LONDON (Reuters) - The Conservatives still lag Labour in crucial marginal constituencies they must win to secure a clearcut election victory, according to a poll commissioned by Reuters.
The Ipsos MORI poll shows the Conservatives have cut Labour’s lead in these constituencies, but the swing is not sufficient to guarantee them government after an election expected on May 6. It reinforces the prospect raised in most recent surveys of an inconclusive outcome.
“This is very much hung parliament territory,” said Helen Coombs, Ipsos MORI’s Deputy Head of Political Research.
“Nevertheless, everything is still to play for, since almost half the public, and a third of those who are certain they will vote, say they may still change their mind.”
Because of the way Britain’s electoral system works, winning constituencies or seats is more important than the overall national share of the vote and the Conservatives have poured money into marginals to help ensure victory.
The Ipsos MORI poll, based on responses from 1,007 prospective voters in key marginals, shows 41 percent of those who say they are certain to vote in the next election would vote Labour compared to 37 percent who would vote Conservative.
That is a five percent swing to the Conservatives from Labour compared to the last general election in 2005 — and a better showing for them than nationally. The Ipsos MORI national poll, published on Wednesday, shows a four percent swing.
The Conservatives need a swing of between five and nine percent to secure the marginals.
Ipsos MORI conducted the poll before Labour Chancellor Alistair Darling set out his 2010 budget on Wednesday although initial voter reaction suggested the budget, which was short on detail and long on politics, was likely to have limited impact.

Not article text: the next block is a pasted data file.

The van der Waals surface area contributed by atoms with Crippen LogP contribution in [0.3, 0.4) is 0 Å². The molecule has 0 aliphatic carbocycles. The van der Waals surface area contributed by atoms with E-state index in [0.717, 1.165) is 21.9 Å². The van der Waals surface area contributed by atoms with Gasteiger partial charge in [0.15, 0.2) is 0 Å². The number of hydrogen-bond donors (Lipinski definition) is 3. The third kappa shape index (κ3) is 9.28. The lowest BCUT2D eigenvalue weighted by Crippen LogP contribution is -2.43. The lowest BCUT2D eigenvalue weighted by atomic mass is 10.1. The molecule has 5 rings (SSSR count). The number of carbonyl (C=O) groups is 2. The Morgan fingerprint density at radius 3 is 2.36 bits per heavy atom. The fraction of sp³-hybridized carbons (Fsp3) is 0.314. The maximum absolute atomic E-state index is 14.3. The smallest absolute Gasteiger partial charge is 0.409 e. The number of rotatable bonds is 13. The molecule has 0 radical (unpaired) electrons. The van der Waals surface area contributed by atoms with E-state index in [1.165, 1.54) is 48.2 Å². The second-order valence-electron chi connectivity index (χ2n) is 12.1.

“I’ve got no faith in Labour or the Conservatives,” Ron Wilcox, a 73-year-old pensioner, told Reuters on Thursday.
“They all talk but there’s nothing to back it up.”
Asked what he thought of the budget, Wilcox said: “Not a lot.”
The Conservatives will be hoping to attract more supporters like 46-year-old Nasir Gabrial, a taxi driver in Brighton, an area that has two marginal constituencies, one of which requires a swing of just over seven percent for the Conservatives.
“I voted before for Labour but I will vote Conservative this time,” Gabrial told Reuters. He said the economy was the electoral main issue for him.
“Labour has messed up this country,” he said. “Now there’s no money.”
Despite the preference for Labour shown by voters in marginals, voters in these areas largely believed the Conservatives would end up being the largest party in parliament — suggesting they are unaware of their power to shape the vote.
This is reinforced by figures showing 75 percent of respondents either believed they did not live in a marginal constituency or did not know whether they lived in one.
“This is true, and highlights the scale of the task that the Conservatives face: to gain a majority they must be able to win in these key seats where Labour won comfortably last time and which would not conventionally be defined as marginal,” Ipsos MORI’s Coombs said.
Labour and Conservative voters are more likely to say they have definitely decided who to vote for than supporters of the Liberal Democrats, meaning there is huge scope for tactical voting by Liberal Democrats in these constituencies.
* Technical Details
- Ipsos MORI interviewed a representative sample of 1,007 adults aged 18+ across 56 marginal constituencies in Great Britain.
- These are Labour-held constituencies which the Conservatives need a swing of between 5 percent and 9 percent to win.
- Interviews were conducted by telephone 19-22 March 2010, before Wednesday’s budget.
- Data are weighted to match the profile of the population.
Additional reporting by Mike Holden in Brighton; Editing by Keith Weir, Janet McBride and Michael Roddy